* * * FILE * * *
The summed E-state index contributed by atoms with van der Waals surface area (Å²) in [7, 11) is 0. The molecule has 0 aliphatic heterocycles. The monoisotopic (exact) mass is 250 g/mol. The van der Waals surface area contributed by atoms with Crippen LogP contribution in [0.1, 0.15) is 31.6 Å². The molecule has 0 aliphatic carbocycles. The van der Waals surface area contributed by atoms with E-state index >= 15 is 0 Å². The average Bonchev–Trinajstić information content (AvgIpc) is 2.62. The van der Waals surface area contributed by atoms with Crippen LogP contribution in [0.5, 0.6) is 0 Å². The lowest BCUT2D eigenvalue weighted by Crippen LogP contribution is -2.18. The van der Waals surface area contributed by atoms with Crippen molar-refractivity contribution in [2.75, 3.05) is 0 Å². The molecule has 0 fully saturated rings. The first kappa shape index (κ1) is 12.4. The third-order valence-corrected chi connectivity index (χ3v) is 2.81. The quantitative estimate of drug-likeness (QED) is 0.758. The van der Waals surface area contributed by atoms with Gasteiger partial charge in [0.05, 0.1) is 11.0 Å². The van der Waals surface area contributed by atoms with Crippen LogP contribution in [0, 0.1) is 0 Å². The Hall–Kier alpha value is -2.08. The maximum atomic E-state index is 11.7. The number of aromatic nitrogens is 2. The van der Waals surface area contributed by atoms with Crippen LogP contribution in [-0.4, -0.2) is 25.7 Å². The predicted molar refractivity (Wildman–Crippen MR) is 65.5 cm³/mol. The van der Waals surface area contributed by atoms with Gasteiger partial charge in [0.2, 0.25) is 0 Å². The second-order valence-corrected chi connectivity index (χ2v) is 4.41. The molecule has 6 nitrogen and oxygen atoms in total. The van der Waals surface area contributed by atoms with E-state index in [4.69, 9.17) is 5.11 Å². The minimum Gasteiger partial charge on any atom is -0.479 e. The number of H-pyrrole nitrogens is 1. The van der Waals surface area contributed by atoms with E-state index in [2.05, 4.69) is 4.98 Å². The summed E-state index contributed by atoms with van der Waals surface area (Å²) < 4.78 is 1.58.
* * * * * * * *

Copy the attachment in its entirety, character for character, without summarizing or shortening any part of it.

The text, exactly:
The summed E-state index contributed by atoms with van der Waals surface area (Å²) in [7, 11) is 0. The molecule has 0 aliphatic heterocycles. The monoisotopic (exact) mass is 250 g/mol. The van der Waals surface area contributed by atoms with Crippen LogP contribution in [0.1, 0.15) is 31.6 Å². The molecule has 0 aliphatic carbocycles. The van der Waals surface area contributed by atoms with E-state index >= 15 is 0 Å². The average Bonchev–Trinajstić information content (AvgIpc) is 2.62. The van der Waals surface area contributed by atoms with Crippen LogP contribution in [0.5, 0.6) is 0 Å². The lowest BCUT2D eigenvalue weighted by Crippen LogP contribution is -2.18. The van der Waals surface area contributed by atoms with Crippen molar-refractivity contribution in [2.75, 3.05) is 0 Å². The molecule has 0 fully saturated rings. The first kappa shape index (κ1) is 12.4. The third-order valence-corrected chi connectivity index (χ3v) is 2.81. The quantitative estimate of drug-likeness (QED) is 0.758. The van der Waals surface area contributed by atoms with Gasteiger partial charge in [0.05, 0.1) is 11.0 Å². The van der Waals surface area contributed by atoms with Crippen LogP contribution in [0, 0.1) is 0 Å². The Hall–Kier alpha value is -2.08. The maximum atomic E-state index is 11.7. The number of aromatic nitrogens is 2. The van der Waals surface area contributed by atoms with Crippen LogP contribution in [-0.4, -0.2) is 25.7 Å². The predicted molar refractivity (Wildman–Crippen MR) is 65.5 cm³/mol. The van der Waals surface area contributed by atoms with Gasteiger partial charge in [0.2, 0.25) is 0 Å². The second-order valence-corrected chi connectivity index (χ2v) is 4.41. The molecule has 6 nitrogen and oxygen atoms in total. The van der Waals surface area contributed by atoms with E-state index in [4.69, 9.17) is 5.11 Å². The minimum Gasteiger partial charge on any atom is -0.479 e. The number of H-pyrrole nitrogens is 1. The van der Waals surface area contributed by atoms with E-state index in [2.05, 4.69) is 4.98 Å². The summed E-state index contributed by atoms with van der Waals surface area (Å²) < 4.78 is 1.58.